The survey of business leaders and supply managers uses a collection of indexes ranging from zero to 100. Any score above 50 suggests growth while a score below 50 suggests decline for that factor. The survey covers Arkansas, Iowa, Kansas, Minnesota, Missouri, Nebraska, North Dakota, Oklahoma and South Dakota.

2012 Beef Show Champions at Cass County Fair

Ag/Outdoor, News

July 31st, 2012 by Chris Parks

The 2012 Cass County Fair Grand Champion Beef Selection Show was held Monday night at 7:00pm at the Livestock Show Ring at the Cass County Fair.

In the 4-H Heifers the Grand Champion was shown by Drew Ticknor of the C&M Champions.  The Reserve Champion was shown by Duke Zellmer of the Pymosa 4-H Club.

In the 4-H Purchased Steers the Grand Champion selection belonged to Morgan McDermott of The Bear Grove Blazers.  Reserve Champion was shown by Macy Ticknor of the C&M Champions.

The FFA Heifer Grand Champion was shown by Walker Mundorf of Griswold FFA.

Also the FFA Steer Grand Champion was shown by Brady Runyan of the CAM FFA.  Reserve Champion was shown by Tanner Potter of the Griswold FFA.

“Breakfast with the Birds” Program in Cass County

Ag/Outdoor

July 31st, 2012 by Ric Hanson

The Cass County Conservation Board is sponsoring aBreakfast with the Birds” Program. Officials say the program will be held at Sunnyside Park, Camblin Addition Shelter in Atlantic, on August 11th 2012, beginning at 9 am. Free will donations will be accepted.

The event serves as a sort of  kick-off to the Atlanticfest celebration on that same day(www.atlanticiowa.com) , by learning about birds of prey. Christina Roelofs, Shelby/Audubon County Naturalist will lead the presentation of birds. Christina will show and discuss several of her permanently injured education birds, and offer you an opportunity to  check the birds out, close-up.

Advice for chopping failing corn fields for silage

Ag/Outdoor

July 31st, 2012 by Ric Hanson

Iowa livestock farmers who’ve seen their pastures dry up and their hay supply dwindle may be able to find another source to feed their animals. Corn stalks can be chopped up and turned into silage. Daniel Loy, a livestock specialist with Iowa State University’s Extension Service, says the corn stalks must have about 60 to 70 percent moisture and stalks that look dry often have that much moisture inside. “The key to quality harvest of silage is to exclude the oxygen…cover it with plastic or other material so that they can exclude as much oxygen as possible, and then it goes through a fermentation process which is almost exactly like pickling,” Loy says. That pickling process takes about three or four weeks.

“It will develop enough acidity and drop the pH to a level that actually will fight off the microorganisms that might cause it to deteriorate,” Loy says. “It becomes stable at that point and that’s why, if you’ve ever smelled corn silage, it has that sweet/sour aroma which is very much similar to what you would find in your pickle jar.” You can’t just go out in a field and start chopping with a mower, however. It takes special equipment to cut silage. “There are custom operators that will bag silage and put it into a big plastic bag which is kind of a silo-on-the-spot and there are also custom operators that will do the chopping and delivery,” Loy says, “so if producers aren’t really set up to harvest and store silage, there are opportunities for custom operators to help them do that.” But not every corn field that’s judged a total loss for the farmer who wanted to harvest the corn in bushels can be sold as tons of silage.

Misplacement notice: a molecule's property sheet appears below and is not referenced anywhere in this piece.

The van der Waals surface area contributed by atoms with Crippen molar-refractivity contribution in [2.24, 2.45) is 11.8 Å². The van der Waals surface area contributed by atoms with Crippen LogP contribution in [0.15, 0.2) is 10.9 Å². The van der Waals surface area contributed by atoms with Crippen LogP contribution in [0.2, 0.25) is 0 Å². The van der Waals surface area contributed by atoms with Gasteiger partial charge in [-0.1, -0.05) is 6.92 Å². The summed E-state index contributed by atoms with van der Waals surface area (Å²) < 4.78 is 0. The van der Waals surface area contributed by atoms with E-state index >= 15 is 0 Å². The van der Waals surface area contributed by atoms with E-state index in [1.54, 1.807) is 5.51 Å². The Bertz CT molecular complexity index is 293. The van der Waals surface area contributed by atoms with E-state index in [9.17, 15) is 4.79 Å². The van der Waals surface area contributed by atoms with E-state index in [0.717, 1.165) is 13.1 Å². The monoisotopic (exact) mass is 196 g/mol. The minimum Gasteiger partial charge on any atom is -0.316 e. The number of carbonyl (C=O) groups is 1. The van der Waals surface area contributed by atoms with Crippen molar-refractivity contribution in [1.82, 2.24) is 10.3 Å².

Some crop insurance policies bar farmers from chopping the corn plants for resale as silage. In other fields the nitrogen content of the corn stalks may be too high to be fed to livestock. But Loy says that four-week process of converting the chopped corn into pickled silage cuts the nitrogen levels. “That can reduce the nitrates that (are) in the plant material by 30 to 80 percent, depending on the quality of the fermentation,” Loy says. “So between diluting with other feed stuffs, between the reduction in nitrate that occurs during the ensiling process, the risk can be decreased quite substantially.” Loy advises farmers to visit with an expert if they’ve never chopped silage before and to check with an advisor before feeding silage to their livestock for the first time. Go to www.radioiowa.com to find a link to I-S-U Extension resources about silage.

(Radio Iowa)

Iowa crops decline in long, hot summer

Ag/Outdoor, News

July 30th, 2012 by Ric Hanson

DES MOINES, Iowa (AP) – The condition of Iowa’s crops continues to decline as the drought persists. Even with some rain last week, the U.S. Department of Agriculture says 46 percent of the corn crop is now in poor or very poor condition. Last week, it was 40 percent.  The USDA says in Monday’s report that 34 percent of Iowa’s soybeans are in poor to very poor condition. Last week, it was 30 percent.
 
Thunderstorms hit on Wednesday and over the weekend, with a statewide average of .70 inches. But Audubon hasn’t had any measurable rain in 36 days. In Atlantic, the last measurable rain was on June 28th, when we received just two one-hundredths (.02) of an inch.

The high temperature for the week was 107 degrees in Donnellson, Fairfield and Keokuk.  Iowa State Climatologist Harry Hillaker says July could be the third hottest and fifth driest July among 140 years of state records.